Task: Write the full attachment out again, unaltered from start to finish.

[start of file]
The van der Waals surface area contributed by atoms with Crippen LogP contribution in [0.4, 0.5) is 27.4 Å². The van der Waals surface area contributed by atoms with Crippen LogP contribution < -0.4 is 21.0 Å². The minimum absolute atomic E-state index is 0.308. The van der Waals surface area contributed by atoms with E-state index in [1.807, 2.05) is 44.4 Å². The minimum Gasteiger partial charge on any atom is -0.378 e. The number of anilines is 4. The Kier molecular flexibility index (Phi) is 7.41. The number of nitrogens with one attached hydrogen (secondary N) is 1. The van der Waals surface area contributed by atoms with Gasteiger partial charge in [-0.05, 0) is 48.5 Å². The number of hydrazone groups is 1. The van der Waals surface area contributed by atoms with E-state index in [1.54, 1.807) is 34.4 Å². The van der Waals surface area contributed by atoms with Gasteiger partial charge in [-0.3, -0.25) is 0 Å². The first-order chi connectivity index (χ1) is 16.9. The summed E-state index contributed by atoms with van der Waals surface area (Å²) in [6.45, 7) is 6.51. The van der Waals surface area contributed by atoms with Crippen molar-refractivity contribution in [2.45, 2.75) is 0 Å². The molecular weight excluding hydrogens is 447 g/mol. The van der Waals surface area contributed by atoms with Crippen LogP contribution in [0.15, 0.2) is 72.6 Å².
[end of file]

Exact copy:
The van der Waals surface area contributed by atoms with Crippen LogP contribution in [0.4, 0.5) is 27.4 Å². The van der Waals surface area contributed by atoms with Crippen LogP contribution < -0.4 is 21.0 Å². The minimum absolute atomic E-state index is 0.308. The van der Waals surface area contributed by atoms with E-state index in [1.807, 2.05) is 44.4 Å². The minimum Gasteiger partial charge on any atom is -0.378 e. The number of anilines is 4. The Kier molecular flexibility index (Phi) is 7.41. The number of nitrogens with one attached hydrogen (secondary N) is 1. The van der Waals surface area contributed by atoms with Gasteiger partial charge in [-0.05, 0) is 48.5 Å². The number of hydrazone groups is 1. The van der Waals surface area contributed by atoms with E-state index in [1.54, 1.807) is 34.4 Å². The van der Waals surface area contributed by atoms with Gasteiger partial charge in [-0.3, -0.25) is 0 Å². The first-order chi connectivity index (χ1) is 16.9. The summed E-state index contributed by atoms with van der Waals surface area (Å²) in [6.45, 7) is 6.51. The van der Waals surface area contributed by atoms with Crippen molar-refractivity contribution in [2.45, 2.75) is 0 Å². The molecular weight excluding hydrogens is 447 g/mol. The van der Waals surface area contributed by atoms with Crippen LogP contribution in [0.15, 0.2) is 72.6 Å².